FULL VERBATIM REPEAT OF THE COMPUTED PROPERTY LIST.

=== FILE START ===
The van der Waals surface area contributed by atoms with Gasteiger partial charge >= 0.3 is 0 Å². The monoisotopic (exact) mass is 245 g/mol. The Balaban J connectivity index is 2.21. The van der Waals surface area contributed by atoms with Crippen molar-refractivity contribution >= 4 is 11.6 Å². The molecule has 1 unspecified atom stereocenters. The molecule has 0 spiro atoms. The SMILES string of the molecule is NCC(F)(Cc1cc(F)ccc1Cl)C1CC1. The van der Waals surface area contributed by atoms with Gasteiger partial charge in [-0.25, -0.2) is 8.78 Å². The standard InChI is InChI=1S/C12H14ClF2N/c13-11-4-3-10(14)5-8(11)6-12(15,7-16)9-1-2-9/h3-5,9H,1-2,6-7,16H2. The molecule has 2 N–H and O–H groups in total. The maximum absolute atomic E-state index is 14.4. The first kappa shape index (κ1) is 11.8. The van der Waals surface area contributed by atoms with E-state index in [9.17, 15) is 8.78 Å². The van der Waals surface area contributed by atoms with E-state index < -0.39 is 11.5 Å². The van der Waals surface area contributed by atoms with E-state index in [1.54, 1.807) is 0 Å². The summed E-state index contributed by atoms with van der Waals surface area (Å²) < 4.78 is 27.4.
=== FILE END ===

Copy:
The van der Waals surface area contributed by atoms with Gasteiger partial charge >= 0.3 is 0 Å². The monoisotopic (exact) mass is 245 g/mol. The Balaban J connectivity index is 2.21. The van der Waals surface area contributed by atoms with Crippen molar-refractivity contribution >= 4 is 11.6 Å². The molecule has 1 unspecified atom stereocenters. The molecule has 0 spiro atoms. The SMILES string of the molecule is NCC(F)(Cc1cc(F)ccc1Cl)C1CC1. The van der Waals surface area contributed by atoms with Gasteiger partial charge in [-0.25, -0.2) is 8.78 Å². The standard InChI is InChI=1S/C12H14ClF2N/c13-11-4-3-10(14)5-8(11)6-12(15,7-16)9-1-2-9/h3-5,9H,1-2,6-7,16H2. The molecule has 2 N–H and O–H groups in total. The maximum absolute atomic E-state index is 14.4. The first kappa shape index (κ1) is 11.8. The van der Waals surface area contributed by atoms with E-state index in [9.17, 15) is 8.78 Å². The van der Waals surface area contributed by atoms with E-state index < -0.39 is 11.5 Å². The van der Waals surface area contributed by atoms with E-state index in [1.54, 1.807) is 0 Å². The summed E-state index contributed by atoms with van der Waals surface area (Å²) < 4.78 is 27.4.